Parade History

The Pittsburgh St. Patrick’s Day parade has been a staple for the city of Pittsburgh dating back to the mid-1800s. Over the years, it has evolved in scope and planning until it formed what it is today; the third largest St. Patrick’s Day parade in the country. The following is a brief history of the parade; compiled by Michael R. Murphy. 

Some of the earliest records of St. Patrick’s Day parades in the city of Pittsburgh date back to 1869. From the beginning, the parade featured a number of Irish groups. In 1871, the “Confederated Irishmen of Lawrenceville,” a group made up of 175 men, proudly marched while wearing sashes proclaiming “God Save Ireland.” The parades of the past typically ended at St. Paul’s Cathedral Parades never took place on Sundays and routes changed drastically over the years. 

Despite the well-known notion that the Pittsburgh St. Patrick’s Day parade takes place “rain, snow, or shine” there have been a few instances where the parade did not take place, due to the weather. In 1903, a fierce storm covered the area, prompting the cancellation of the parade. During 1956, the parade was officially canceled due to an impending snowstorm. However, an impromptu parade took place, despite the nine inches of snow on the ground. Pittsburgh Police Chief Maloney initially decried the parade, but eventually relented and joined the 200+ men marching down Fifth Avenue. The parade also took place during the Blizzard of ‘93 – the worst snowstorm in 100 years.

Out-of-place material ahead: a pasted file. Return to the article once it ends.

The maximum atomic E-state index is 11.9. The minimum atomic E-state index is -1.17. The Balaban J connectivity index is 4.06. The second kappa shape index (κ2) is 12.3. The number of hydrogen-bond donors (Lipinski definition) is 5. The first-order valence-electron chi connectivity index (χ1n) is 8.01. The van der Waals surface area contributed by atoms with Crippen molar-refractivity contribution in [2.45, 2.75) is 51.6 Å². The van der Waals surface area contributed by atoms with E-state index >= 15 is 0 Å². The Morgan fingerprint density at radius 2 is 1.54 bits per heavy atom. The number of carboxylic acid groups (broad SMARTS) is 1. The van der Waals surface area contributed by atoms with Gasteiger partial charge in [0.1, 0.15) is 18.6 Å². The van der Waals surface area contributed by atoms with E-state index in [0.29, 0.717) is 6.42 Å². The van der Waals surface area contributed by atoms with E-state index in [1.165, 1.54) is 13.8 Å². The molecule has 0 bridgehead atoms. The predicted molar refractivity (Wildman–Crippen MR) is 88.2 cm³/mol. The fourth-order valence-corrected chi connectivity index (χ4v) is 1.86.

The parade took a brief hiatus from 1904 until 1950, when it was resurrected during Mayor David L. Lawrence’s tenure. There has been a parade every year since 1950, and has been cemented as a staple in the Pittsburgh community and one of the largest parades in the country.

Parade marches continue on during the Blizzard of ’93

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